Texas Farm Bureau: What I’ve learned from blogging (and Facebook) Part II

By Gene Hall

It has been an interesting progression for Mike Barnett and me as we have made a transition of sorts from old school agricultural journalists to bloggers, Facebookers and Tweeters. One of my Farm Bureau friends in Washington D.C. referred to us as “the angry dudes from Texas.” He meant that in jest—I think. We do try to write with a little bit of attitude and generate a little controversy. Let’s face it. Some of these issues ARE controversial. Things I’ve believed to be pretty much settled with regard to science are the devil’s spawn to others. I’m not really angry though. I admit to being a little frustrated as we take these tentative first steps down this new channel of communication.

I have been told in recent days that technology in agriculture is basically bad. Agriculture is the only industry that many believe should be barred from adopting technological advances. Some were not swayed by my argument that as a high-labor-cost country (we like it that way), technology is the only real advantage we have over our agricultural competitors. I have been told that it’s not agriculture’s job to “feed the world.” That one shocked me a bit, given the millions of hungry people and the hundreds of thousands of jobs that depend on ag exports.

My contentions that grass fed beef and organic products, though fine products with willing buyers and enthusiastic sellers, would take a lot more land and would fall short of meeting our food needs was rejected outright. There is, however, a whole bunch of pretty solid science to back this up. No less an academic luminary than Stanford University released a study that demonstrates that the reviled “industrial agriculture”— at least as it’s practiced in the United States—makes significant positive contributions in reducing global warming. With some folks, I couldn’t get much traction on that either.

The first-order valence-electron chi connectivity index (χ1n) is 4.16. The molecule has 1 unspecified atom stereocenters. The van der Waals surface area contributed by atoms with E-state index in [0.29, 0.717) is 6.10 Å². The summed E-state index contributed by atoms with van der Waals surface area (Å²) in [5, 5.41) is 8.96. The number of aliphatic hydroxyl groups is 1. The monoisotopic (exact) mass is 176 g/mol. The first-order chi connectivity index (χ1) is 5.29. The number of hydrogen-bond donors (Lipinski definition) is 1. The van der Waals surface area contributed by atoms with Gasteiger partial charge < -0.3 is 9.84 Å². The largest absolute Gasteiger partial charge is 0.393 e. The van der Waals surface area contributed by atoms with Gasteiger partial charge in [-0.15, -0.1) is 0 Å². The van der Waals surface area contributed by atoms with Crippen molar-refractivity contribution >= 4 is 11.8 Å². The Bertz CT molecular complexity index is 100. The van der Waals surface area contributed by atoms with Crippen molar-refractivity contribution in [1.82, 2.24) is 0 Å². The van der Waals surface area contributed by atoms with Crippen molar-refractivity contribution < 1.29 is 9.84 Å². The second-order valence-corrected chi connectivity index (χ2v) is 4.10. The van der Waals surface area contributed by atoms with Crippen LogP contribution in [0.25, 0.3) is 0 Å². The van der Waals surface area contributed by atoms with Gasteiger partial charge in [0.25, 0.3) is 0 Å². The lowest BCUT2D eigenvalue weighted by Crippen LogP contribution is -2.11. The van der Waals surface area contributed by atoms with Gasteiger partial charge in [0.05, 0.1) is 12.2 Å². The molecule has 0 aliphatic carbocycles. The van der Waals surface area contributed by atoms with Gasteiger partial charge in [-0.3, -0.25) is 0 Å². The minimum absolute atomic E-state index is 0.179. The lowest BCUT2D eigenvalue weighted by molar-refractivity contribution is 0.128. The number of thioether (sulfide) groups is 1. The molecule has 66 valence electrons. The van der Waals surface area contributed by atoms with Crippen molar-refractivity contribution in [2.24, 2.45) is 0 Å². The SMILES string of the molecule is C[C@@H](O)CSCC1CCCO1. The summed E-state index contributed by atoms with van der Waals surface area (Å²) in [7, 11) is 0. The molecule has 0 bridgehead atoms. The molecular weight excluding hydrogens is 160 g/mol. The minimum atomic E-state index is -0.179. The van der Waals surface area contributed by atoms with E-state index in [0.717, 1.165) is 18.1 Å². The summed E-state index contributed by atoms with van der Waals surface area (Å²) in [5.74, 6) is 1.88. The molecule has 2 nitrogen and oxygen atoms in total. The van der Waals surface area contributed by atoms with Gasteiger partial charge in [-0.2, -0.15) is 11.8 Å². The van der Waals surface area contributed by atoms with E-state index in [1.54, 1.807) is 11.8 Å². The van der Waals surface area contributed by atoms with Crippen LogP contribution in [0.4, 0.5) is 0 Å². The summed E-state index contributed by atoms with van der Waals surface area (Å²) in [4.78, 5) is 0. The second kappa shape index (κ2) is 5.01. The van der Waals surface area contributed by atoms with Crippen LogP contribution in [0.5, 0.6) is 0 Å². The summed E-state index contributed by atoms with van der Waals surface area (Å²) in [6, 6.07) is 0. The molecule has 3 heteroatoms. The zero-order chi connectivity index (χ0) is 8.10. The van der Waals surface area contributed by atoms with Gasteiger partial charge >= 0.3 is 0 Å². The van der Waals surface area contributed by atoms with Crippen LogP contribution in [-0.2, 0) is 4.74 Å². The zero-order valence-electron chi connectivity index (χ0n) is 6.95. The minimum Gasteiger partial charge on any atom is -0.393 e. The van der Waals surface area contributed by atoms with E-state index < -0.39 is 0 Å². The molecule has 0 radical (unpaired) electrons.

All the overheated posts I get often come with the disclaimer, “I love agriculture!”  Or, “I love farmers! I just hate those corporate farmers.” Well they might, but they don’t understand agriculture at all and often consider farmers simplistic boobs who are totally at the mercy of agribusiness corporations.  Among this group, farmers get little credit for being the superb and independent business people that I know them to be. More than 98 percent of U.S. farms are family owned.

For the anti-ag people that flocked to the TFB Facebook Page and to the blog, none of this is acceptable. To them modern agriculture is bad—cruel, dangerous and corrupt. This is nonsense. With 32 years of meeting and working with farmers and ranchers—some some big and some small, nearly all practicing “industrial agriculture” to some degree—I  have to tell you they are as a group the finest, most generous and honest people you’d find anywhere. Right now is as good a place as any to tell you that the “industrial agriculture” moniker is a crock of what you’d shovel out of a feedlot.

Here’s what happens. Our blog is posted. Someone picks it up and reposts it on a site where agriculture’s enemies lurk. An attack is launched. Some monitor our sites for days, apparently to “smack down” anything positive that is said about agriculture.  This can occur on both the blog site and on Facebook.  Read the comment section on Mike’s recent blog A High-tech world for everyone but farmers. Get real. to see what I mean.